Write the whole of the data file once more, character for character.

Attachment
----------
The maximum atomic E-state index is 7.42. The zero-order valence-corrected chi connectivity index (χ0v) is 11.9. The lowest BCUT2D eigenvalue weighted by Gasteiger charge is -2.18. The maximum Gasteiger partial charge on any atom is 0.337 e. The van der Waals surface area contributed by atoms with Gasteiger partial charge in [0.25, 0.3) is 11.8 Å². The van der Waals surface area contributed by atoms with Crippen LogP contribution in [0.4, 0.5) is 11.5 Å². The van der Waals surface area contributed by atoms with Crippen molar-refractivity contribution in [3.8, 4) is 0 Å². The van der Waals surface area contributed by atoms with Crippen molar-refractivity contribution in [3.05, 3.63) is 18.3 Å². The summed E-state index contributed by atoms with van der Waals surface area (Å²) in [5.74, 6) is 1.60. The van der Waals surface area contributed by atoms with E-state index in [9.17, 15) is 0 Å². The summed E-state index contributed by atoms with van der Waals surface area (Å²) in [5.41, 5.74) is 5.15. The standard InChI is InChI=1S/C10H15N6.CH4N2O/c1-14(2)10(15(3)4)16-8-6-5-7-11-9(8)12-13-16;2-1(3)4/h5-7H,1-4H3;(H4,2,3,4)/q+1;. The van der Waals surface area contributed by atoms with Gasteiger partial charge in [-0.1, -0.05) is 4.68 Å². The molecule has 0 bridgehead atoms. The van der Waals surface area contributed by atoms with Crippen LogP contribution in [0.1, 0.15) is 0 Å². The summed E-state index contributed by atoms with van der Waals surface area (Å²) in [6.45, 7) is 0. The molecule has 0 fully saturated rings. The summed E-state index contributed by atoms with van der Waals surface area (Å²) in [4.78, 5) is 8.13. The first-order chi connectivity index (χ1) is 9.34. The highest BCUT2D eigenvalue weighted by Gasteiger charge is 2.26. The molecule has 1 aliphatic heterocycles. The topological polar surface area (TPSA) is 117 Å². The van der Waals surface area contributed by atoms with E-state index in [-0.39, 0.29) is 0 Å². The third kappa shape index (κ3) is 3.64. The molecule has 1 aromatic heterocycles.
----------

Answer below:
The maximum atomic E-state index is 7.42. The zero-order valence-corrected chi connectivity index (χ0v) is 11.9. The lowest BCUT2D eigenvalue weighted by Gasteiger charge is -2.18. The maximum Gasteiger partial charge on any atom is 0.337 e. The van der Waals surface area contributed by atoms with Gasteiger partial charge in [0.25, 0.3) is 11.8 Å². The van der Waals surface area contributed by atoms with Crippen LogP contribution in [0.4, 0.5) is 11.5 Å². The van der Waals surface area contributed by atoms with Crippen molar-refractivity contribution in [3.8, 4) is 0 Å². The van der Waals surface area contributed by atoms with Crippen molar-refractivity contribution in [3.05, 3.63) is 18.3 Å². The summed E-state index contributed by atoms with van der Waals surface area (Å²) in [5.74, 6) is 1.60. The van der Waals surface area contributed by atoms with E-state index in [9.17, 15) is 0 Å². The summed E-state index contributed by atoms with van der Waals surface area (Å²) in [5.41, 5.74) is 5.15. The standard InChI is InChI=1S/C10H15N6.CH4N2O/c1-14(2)10(15(3)4)16-8-6-5-7-11-9(8)12-13-16;2-1(3)4/h5-7H,1-4H3;(H4,2,3,4)/q+1;. The van der Waals surface area contributed by atoms with Gasteiger partial charge in [-0.1, -0.05) is 4.68 Å². The molecule has 0 bridgehead atoms. The van der Waals surface area contributed by atoms with Crippen LogP contribution in [0.1, 0.15) is 0 Å². The summed E-state index contributed by atoms with van der Waals surface area (Å²) in [6.45, 7) is 0. The molecule has 0 fully saturated rings. The summed E-state index contributed by atoms with van der Waals surface area (Å²) in [4.78, 5) is 8.13. The first-order chi connectivity index (χ1) is 9.34. The highest BCUT2D eigenvalue weighted by Gasteiger charge is 2.26. The molecule has 1 aliphatic heterocycles. The topological polar surface area (TPSA) is 117 Å². The van der Waals surface area contributed by atoms with E-state index in [-0.39, 0.29) is 0 Å². The third kappa shape index (κ3) is 3.64. The molecule has 1 aromatic heterocycles.